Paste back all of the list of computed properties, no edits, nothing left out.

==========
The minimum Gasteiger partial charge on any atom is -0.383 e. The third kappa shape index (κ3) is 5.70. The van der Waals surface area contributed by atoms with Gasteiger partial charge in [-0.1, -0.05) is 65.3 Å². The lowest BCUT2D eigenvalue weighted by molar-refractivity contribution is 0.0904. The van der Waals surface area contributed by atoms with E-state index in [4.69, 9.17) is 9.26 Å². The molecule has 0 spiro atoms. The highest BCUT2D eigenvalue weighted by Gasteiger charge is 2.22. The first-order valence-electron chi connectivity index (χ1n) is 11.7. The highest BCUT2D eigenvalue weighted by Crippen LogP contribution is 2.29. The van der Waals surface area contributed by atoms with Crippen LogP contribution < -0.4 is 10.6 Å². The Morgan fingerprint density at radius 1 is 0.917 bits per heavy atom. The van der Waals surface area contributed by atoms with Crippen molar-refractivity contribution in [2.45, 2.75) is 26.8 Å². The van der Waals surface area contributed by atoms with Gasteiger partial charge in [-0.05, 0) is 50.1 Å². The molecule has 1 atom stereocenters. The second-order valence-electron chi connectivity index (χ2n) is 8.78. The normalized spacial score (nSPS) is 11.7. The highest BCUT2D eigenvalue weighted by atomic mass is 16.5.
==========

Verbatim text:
The minimum Gasteiger partial charge on any atom is -0.383 e. The third kappa shape index (κ3) is 5.70. The van der Waals surface area contributed by atoms with Gasteiger partial charge in [-0.1, -0.05) is 65.3 Å². The lowest BCUT2D eigenvalue weighted by molar-refractivity contribution is 0.0904. The van der Waals surface area contributed by atoms with E-state index in [4.69, 9.17) is 9.26 Å². The molecule has 0 spiro atoms. The highest BCUT2D eigenvalue weighted by Gasteiger charge is 2.22. The first-order valence-electron chi connectivity index (χ1n) is 11.7. The highest BCUT2D eigenvalue weighted by Crippen LogP contribution is 2.29. The van der Waals surface area contributed by atoms with Crippen LogP contribution < -0.4 is 10.6 Å². The Morgan fingerprint density at radius 1 is 0.917 bits per heavy atom. The van der Waals surface area contributed by atoms with Crippen molar-refractivity contribution in [2.45, 2.75) is 26.8 Å². The van der Waals surface area contributed by atoms with Gasteiger partial charge in [-0.05, 0) is 50.1 Å². The molecule has 1 atom stereocenters. The second-order valence-electron chi connectivity index (χ2n) is 8.78. The normalized spacial score (nSPS) is 11.7. The highest BCUT2D eigenvalue weighted by atomic mass is 16.5.